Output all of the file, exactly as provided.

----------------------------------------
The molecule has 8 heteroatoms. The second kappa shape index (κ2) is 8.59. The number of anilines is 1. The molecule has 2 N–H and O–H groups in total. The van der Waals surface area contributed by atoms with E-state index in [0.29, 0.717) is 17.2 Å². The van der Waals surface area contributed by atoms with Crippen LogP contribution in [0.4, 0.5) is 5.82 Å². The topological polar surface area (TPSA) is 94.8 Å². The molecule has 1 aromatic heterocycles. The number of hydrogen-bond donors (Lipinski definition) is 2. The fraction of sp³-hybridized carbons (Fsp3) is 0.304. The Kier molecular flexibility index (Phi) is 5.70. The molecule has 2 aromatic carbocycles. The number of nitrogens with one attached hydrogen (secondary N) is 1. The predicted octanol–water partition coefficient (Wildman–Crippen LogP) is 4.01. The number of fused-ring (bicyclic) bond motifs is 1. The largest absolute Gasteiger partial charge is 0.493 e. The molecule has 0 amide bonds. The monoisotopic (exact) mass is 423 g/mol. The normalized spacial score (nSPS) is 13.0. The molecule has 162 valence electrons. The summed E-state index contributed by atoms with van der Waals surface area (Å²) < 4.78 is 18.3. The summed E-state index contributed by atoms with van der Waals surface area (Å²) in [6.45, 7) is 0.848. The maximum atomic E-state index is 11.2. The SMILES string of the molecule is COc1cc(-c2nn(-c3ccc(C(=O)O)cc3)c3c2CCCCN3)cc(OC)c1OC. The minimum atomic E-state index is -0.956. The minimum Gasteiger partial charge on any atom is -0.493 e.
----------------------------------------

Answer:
The molecule has 8 heteroatoms. The second kappa shape index (κ2) is 8.59. The number of anilines is 1. The molecule has 2 N–H and O–H groups in total. The van der Waals surface area contributed by atoms with E-state index in [0.29, 0.717) is 17.2 Å². The van der Waals surface area contributed by atoms with Crippen LogP contribution in [0.4, 0.5) is 5.82 Å². The topological polar surface area (TPSA) is 94.8 Å². The molecule has 1 aromatic heterocycles. The number of hydrogen-bond donors (Lipinski definition) is 2. The fraction of sp³-hybridized carbons (Fsp3) is 0.304. The Kier molecular flexibility index (Phi) is 5.70. The molecule has 2 aromatic carbocycles. The number of nitrogens with one attached hydrogen (secondary N) is 1. The predicted octanol–water partition coefficient (Wildman–Crippen LogP) is 4.01. The number of fused-ring (bicyclic) bond motifs is 1. The largest absolute Gasteiger partial charge is 0.493 e. The molecule has 0 amide bonds. The monoisotopic (exact) mass is 423 g/mol. The normalized spacial score (nSPS) is 13.0. The molecule has 162 valence electrons. The summed E-state index contributed by atoms with van der Waals surface area (Å²) < 4.78 is 18.3. The summed E-state index contributed by atoms with van der Waals surface area (Å²) in [6.45, 7) is 0.848. The maximum atomic E-state index is 11.2. The SMILES string of the molecule is COc1cc(-c2nn(-c3ccc(C(=O)O)cc3)c3c2CCCCN3)cc(OC)c1OC. The minimum atomic E-state index is -0.956. The minimum Gasteiger partial charge on any atom is -0.493 e.